• Both my kids had occasional tummy aches, but I could never be certain if it was related to dosing. I suspect that some were and some weren’t. 
  • Twice, one child had the feeling of something in the throat. Both resolved with Zyrtec.
  • My peanut-allergic child had coughing reactions on 5-6 occasions within the two hour window of dosing that were resolved with Zyrtec. 
  • It was recommended that we treat our peanut-allergic child with Qvar or other asthma control medication because there were also environmental allergies that presented with allergy-induced asthma symptoms (periods of recurrent, mild coughing and more coughing symptoms during colds). Ultimately, we stopped the Qvar because of some behavioral changes that accompanied its use

New considerations since we started OIT

Our allergist basically recommended that we stop at 1 nut. This is a change in thinking since the time we began OIT last year. Originally, our provider thought that OIT would continue up to about 3-4 nuts. Here are the recent learnings that resulted in the change of their decision:

  • Clinically, our provider saw that patients in maintenance were having more reactions at 3-4 nuts versus patients who were doing very well on just 1 nut, while conferring a strong level of protection of up to 3 nuts. (Incidentally, for what it’s worth, I learned that a maintenance dose of 8-10 nuts is around the level of what is considered “free eating.”)
  • This supported my own anxiety-inducing findings on Facebook OIT groups where it seemed that many parents shared that their kids were having reactions, even anaphylactic ones on maintenance doses of 3-4 nuts or more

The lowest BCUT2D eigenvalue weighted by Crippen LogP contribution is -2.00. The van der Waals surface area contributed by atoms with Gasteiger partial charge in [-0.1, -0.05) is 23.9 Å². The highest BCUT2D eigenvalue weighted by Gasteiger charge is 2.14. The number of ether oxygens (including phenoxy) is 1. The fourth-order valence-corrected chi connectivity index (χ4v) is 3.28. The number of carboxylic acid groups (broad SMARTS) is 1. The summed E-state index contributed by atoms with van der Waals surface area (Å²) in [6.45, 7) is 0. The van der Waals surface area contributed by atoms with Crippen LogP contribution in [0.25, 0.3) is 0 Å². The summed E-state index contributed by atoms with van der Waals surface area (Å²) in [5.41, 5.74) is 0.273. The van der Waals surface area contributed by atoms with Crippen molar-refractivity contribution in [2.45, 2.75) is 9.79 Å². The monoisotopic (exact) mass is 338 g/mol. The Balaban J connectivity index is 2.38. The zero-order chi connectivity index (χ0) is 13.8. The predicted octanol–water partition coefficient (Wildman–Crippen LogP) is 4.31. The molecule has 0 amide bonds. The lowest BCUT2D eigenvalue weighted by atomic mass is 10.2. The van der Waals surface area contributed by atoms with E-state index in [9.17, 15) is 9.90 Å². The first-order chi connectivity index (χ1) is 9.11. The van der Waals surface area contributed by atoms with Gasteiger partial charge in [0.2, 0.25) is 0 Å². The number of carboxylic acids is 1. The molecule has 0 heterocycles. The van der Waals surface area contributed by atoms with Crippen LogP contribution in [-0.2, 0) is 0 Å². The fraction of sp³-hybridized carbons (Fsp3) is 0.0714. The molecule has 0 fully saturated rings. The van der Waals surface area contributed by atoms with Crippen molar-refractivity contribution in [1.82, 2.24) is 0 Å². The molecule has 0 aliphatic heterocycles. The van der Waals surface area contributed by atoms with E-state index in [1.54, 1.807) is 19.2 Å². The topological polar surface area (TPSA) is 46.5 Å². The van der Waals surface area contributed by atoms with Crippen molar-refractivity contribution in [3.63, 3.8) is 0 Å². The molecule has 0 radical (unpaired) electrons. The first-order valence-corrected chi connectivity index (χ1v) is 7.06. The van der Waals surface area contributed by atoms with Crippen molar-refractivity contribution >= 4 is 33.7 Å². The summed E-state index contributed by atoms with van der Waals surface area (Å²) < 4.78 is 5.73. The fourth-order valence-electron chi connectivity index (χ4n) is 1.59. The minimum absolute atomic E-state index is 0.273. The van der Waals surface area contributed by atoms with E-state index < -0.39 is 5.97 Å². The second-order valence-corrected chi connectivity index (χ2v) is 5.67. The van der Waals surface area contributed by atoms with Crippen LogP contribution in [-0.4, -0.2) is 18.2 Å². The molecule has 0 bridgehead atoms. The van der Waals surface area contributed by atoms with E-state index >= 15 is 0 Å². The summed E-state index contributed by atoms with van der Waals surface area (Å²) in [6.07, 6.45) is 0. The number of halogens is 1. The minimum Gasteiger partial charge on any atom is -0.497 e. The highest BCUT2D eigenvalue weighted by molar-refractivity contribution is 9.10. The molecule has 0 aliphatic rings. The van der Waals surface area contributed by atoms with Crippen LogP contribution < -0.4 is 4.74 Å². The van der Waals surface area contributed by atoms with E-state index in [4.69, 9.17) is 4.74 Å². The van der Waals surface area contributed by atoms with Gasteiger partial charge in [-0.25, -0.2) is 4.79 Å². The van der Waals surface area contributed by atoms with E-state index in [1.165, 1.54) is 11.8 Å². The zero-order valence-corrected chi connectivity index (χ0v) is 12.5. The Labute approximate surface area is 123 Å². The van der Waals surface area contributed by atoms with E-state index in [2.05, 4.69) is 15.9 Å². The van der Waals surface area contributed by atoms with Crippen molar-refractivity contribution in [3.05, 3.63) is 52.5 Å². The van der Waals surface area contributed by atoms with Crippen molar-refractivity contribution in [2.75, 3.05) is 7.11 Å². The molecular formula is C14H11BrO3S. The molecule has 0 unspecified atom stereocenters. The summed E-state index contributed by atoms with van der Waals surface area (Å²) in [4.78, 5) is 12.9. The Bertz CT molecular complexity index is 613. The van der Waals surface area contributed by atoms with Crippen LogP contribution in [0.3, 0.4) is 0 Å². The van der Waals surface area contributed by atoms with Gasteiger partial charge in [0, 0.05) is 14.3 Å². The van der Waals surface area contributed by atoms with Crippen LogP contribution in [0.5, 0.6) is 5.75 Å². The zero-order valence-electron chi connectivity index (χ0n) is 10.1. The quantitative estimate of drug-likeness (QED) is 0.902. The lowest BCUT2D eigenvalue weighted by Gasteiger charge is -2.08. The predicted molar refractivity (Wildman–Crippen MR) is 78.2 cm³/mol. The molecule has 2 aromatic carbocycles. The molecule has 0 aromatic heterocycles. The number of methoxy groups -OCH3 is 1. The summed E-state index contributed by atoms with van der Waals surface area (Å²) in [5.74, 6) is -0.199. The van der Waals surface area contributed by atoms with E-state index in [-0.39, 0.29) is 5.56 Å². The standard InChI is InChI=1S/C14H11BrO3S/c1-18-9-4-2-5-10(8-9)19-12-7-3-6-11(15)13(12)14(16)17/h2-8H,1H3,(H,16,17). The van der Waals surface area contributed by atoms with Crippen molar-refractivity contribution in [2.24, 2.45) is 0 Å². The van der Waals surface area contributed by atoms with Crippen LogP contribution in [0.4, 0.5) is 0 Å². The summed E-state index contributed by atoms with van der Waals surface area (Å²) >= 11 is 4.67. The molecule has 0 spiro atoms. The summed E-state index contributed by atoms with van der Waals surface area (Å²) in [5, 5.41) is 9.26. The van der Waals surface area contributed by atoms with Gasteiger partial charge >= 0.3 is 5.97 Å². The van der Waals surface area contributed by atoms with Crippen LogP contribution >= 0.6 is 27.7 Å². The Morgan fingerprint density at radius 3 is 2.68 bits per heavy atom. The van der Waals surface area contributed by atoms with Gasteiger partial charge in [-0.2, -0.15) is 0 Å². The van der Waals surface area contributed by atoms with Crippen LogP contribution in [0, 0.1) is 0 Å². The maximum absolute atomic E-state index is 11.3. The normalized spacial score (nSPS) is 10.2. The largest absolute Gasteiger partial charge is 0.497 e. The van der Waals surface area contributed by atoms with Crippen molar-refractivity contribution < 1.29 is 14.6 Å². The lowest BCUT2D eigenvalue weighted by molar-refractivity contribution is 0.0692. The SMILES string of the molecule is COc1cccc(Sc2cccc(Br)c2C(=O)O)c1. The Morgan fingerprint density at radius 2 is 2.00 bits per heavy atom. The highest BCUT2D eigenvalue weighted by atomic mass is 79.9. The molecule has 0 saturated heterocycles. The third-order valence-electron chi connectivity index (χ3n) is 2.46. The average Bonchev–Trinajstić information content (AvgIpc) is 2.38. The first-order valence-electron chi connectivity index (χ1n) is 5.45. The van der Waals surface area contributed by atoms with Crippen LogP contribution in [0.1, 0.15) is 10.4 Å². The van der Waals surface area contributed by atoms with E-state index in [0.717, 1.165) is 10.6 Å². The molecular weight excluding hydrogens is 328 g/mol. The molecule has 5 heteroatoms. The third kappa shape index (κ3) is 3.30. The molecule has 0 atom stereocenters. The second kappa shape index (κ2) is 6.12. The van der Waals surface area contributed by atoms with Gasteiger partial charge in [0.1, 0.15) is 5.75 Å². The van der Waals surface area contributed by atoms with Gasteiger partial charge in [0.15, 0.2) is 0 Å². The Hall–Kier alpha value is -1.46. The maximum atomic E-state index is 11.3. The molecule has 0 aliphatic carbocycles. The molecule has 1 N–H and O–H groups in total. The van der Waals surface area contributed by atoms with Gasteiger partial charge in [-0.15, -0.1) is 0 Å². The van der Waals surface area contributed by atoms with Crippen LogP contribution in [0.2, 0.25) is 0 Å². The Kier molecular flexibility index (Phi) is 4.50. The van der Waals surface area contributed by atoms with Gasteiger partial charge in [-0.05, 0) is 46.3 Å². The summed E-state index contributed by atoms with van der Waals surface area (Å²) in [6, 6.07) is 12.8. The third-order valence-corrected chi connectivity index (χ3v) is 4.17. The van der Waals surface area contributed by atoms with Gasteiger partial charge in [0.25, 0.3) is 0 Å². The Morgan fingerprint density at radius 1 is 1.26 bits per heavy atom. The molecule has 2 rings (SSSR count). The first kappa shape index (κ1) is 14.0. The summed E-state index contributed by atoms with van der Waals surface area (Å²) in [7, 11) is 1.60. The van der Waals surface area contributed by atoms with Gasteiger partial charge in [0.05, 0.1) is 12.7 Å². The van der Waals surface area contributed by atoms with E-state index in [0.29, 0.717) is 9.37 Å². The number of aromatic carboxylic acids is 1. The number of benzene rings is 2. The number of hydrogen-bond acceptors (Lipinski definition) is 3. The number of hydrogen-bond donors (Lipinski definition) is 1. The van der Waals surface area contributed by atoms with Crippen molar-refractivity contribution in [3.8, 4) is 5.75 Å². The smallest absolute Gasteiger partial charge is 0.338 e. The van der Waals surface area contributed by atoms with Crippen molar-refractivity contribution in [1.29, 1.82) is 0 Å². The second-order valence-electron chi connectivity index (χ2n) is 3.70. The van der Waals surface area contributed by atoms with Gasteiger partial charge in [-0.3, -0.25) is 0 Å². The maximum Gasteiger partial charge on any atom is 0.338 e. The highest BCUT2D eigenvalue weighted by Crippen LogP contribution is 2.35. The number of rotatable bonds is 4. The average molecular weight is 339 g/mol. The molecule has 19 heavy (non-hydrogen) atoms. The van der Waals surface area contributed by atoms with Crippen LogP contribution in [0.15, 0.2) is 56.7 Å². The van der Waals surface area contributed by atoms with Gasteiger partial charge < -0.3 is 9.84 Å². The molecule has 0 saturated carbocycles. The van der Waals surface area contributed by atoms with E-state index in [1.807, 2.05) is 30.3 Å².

• Palforzia, the “drug” containing pre-measured doses of peanut flour will also only go up to 300mg (1 peanut), so this falls in line with what is now considered “safe” and FDA-approved.
  • I also came across this 2018 Palforzia aka AR101 study that showed only 67.2% of patients who had been on a maintenance dose of 300mg peanut flour were able to pass an exit challenge of 600mg without dose-limiting symptoms. This made me less comfortable about the 2-3 nut protection level mentioned by our allergist. If you’re data-inclined, here’s the appendix for even more details (including the OIT dose schedule, patient characteristics, etc.) on the study.

Next Steps

All in all, our provider suggested that we stop at one nut for now and reassess in 3 months whether we would like to continue, given the recent findings and after we see how our kids fare on their 1 nut maintenance. Our provider also said that we would need to be completely reaction-free for the next 3 months to even consider updosing to reach 3-4 nuts (which is about 3-4 more updose appointments). 

Our peanut-allergic child with suspected underlying asthma conditions would not be recommended to continue past 1 nut due to the risk associated with the conditions, unless we resumed asthma control medications. We’ll have to think hard about that one because the behavioral changes were very unsettling. 

Our other cashew/pistachio-allergic child could be allowed to continue if there are zero reactions in the next 3 months. However, in that case, we would do a pistachio challenge of some sort. When we began OIT, we were told that desensitizing to cashew results in desensitizing to pistachio (due to the cross-reactivity) in about 80% of the cases. Our allergist now says that this is actually the case in 90%+ of the allergies, and after 3 months on the 1 cashew maintenance dose, they would recommend a challenge of eating 3 pistachios in the clinic to see if my child has desensitized to the pistachio as well (1 cashew = 2.5 pistachios).

In the meantime, I’ve been following the continuing developments linking food allergies to the gut and am hopeful that a cure, not just a treatment is in our future.

Got Body Odor? And Will Your Child, Too?